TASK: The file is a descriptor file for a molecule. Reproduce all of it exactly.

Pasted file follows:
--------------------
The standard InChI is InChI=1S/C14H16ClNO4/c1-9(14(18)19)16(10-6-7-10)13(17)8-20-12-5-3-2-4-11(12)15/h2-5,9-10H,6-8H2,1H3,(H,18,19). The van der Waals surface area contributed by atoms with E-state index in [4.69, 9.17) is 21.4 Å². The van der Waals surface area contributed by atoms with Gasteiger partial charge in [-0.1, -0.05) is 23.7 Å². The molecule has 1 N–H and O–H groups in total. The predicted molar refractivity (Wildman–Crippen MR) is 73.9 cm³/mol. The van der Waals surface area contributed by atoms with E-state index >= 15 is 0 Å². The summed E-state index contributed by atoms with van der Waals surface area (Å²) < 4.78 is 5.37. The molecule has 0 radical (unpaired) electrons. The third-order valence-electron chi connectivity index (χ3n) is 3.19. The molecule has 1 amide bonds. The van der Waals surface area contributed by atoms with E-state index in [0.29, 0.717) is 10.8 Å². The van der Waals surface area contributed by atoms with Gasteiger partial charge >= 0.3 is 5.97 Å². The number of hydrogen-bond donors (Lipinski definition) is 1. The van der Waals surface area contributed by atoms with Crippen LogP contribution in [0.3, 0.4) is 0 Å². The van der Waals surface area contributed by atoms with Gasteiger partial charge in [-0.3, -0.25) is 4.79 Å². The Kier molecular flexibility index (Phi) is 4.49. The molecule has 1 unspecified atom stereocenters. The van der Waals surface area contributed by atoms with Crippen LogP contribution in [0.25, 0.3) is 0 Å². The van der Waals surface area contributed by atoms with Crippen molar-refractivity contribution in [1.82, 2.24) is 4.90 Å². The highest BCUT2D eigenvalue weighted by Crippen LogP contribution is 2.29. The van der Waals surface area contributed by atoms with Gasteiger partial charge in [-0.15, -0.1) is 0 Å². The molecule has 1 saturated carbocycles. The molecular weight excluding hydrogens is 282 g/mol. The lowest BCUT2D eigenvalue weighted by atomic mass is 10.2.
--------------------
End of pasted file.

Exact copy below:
The standard InChI is InChI=1S/C14H16ClNO4/c1-9(14(18)19)16(10-6-7-10)13(17)8-20-12-5-3-2-4-11(12)15/h2-5,9-10H,6-8H2,1H3,(H,18,19). The van der Waals surface area contributed by atoms with E-state index in [4.69, 9.17) is 21.4 Å². The van der Waals surface area contributed by atoms with Gasteiger partial charge in [-0.1, -0.05) is 23.7 Å². The molecule has 1 N–H and O–H groups in total. The predicted molar refractivity (Wildman–Crippen MR) is 73.9 cm³/mol. The van der Waals surface area contributed by atoms with E-state index >= 15 is 0 Å². The summed E-state index contributed by atoms with van der Waals surface area (Å²) < 4.78 is 5.37. The molecule has 0 radical (unpaired) electrons. The third-order valence-electron chi connectivity index (χ3n) is 3.19. The molecule has 1 amide bonds. The van der Waals surface area contributed by atoms with E-state index in [0.29, 0.717) is 10.8 Å². The van der Waals surface area contributed by atoms with Gasteiger partial charge >= 0.3 is 5.97 Å². The number of hydrogen-bond donors (Lipinski definition) is 1. The van der Waals surface area contributed by atoms with Crippen LogP contribution in [0.3, 0.4) is 0 Å². The van der Waals surface area contributed by atoms with Gasteiger partial charge in [-0.3, -0.25) is 4.79 Å². The Kier molecular flexibility index (Phi) is 4.49. The molecule has 1 unspecified atom stereocenters. The van der Waals surface area contributed by atoms with Crippen LogP contribution in [0.25, 0.3) is 0 Å². The van der Waals surface area contributed by atoms with Crippen molar-refractivity contribution in [1.82, 2.24) is 4.90 Å². The highest BCUT2D eigenvalue weighted by Crippen LogP contribution is 2.29. The van der Waals surface area contributed by atoms with Gasteiger partial charge in [-0.15, -0.1) is 0 Å². The molecule has 1 saturated carbocycles. The molecular weight excluding hydrogens is 282 g/mol. The lowest BCUT2D eigenvalue weighted by atomic mass is 10.2.